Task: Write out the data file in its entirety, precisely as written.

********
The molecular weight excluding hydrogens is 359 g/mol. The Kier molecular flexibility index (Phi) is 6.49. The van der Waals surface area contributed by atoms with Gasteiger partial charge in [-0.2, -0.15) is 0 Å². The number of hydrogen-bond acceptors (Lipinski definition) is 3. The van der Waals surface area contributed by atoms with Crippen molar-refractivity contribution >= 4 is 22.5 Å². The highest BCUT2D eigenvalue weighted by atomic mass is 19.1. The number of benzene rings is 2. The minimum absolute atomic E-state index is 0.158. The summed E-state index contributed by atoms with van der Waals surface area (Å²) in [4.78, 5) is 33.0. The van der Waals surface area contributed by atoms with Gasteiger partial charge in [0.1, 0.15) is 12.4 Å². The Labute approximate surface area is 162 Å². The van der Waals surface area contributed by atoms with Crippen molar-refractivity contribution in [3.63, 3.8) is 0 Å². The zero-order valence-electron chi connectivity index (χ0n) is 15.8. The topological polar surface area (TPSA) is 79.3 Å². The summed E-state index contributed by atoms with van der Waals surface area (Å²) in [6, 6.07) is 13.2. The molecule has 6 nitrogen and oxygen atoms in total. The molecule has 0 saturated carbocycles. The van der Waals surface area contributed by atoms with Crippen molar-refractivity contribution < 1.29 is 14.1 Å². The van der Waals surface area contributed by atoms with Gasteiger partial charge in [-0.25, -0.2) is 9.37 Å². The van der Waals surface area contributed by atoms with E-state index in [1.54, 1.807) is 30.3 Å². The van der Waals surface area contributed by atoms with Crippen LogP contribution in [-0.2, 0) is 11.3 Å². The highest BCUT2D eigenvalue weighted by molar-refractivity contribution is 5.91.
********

The molecular weight excluding hydrogens is 359 g/mol. The Kier molecular flexibility index (Phi) is 6.49. The van der Waals surface area contributed by atoms with Gasteiger partial charge in [-0.2, -0.15) is 0 Å². The number of hydrogen-bond acceptors (Lipinski definition) is 3. The van der Waals surface area contributed by atoms with Crippen molar-refractivity contribution >= 4 is 22.5 Å². The highest BCUT2D eigenvalue weighted by atomic mass is 19.1. The number of benzene rings is 2. The minimum absolute atomic E-state index is 0.158. The summed E-state index contributed by atoms with van der Waals surface area (Å²) in [4.78, 5) is 33.0. The van der Waals surface area contributed by atoms with Gasteiger partial charge in [0.1, 0.15) is 12.4 Å². The Labute approximate surface area is 162 Å². The van der Waals surface area contributed by atoms with Crippen molar-refractivity contribution in [3.63, 3.8) is 0 Å². The zero-order valence-electron chi connectivity index (χ0n) is 15.8. The topological polar surface area (TPSA) is 79.3 Å². The summed E-state index contributed by atoms with van der Waals surface area (Å²) in [6, 6.07) is 13.2. The molecule has 6 nitrogen and oxygen atoms in total. The molecule has 0 saturated carbocycles. The van der Waals surface area contributed by atoms with Crippen molar-refractivity contribution < 1.29 is 14.1 Å². The van der Waals surface area contributed by atoms with Gasteiger partial charge in [-0.25, -0.2) is 9.37 Å². The van der Waals surface area contributed by atoms with E-state index in [1.54, 1.807) is 30.3 Å². The van der Waals surface area contributed by atoms with Crippen LogP contribution in [-0.2, 0) is 11.3 Å². The highest BCUT2D eigenvalue weighted by molar-refractivity contribution is 5.91.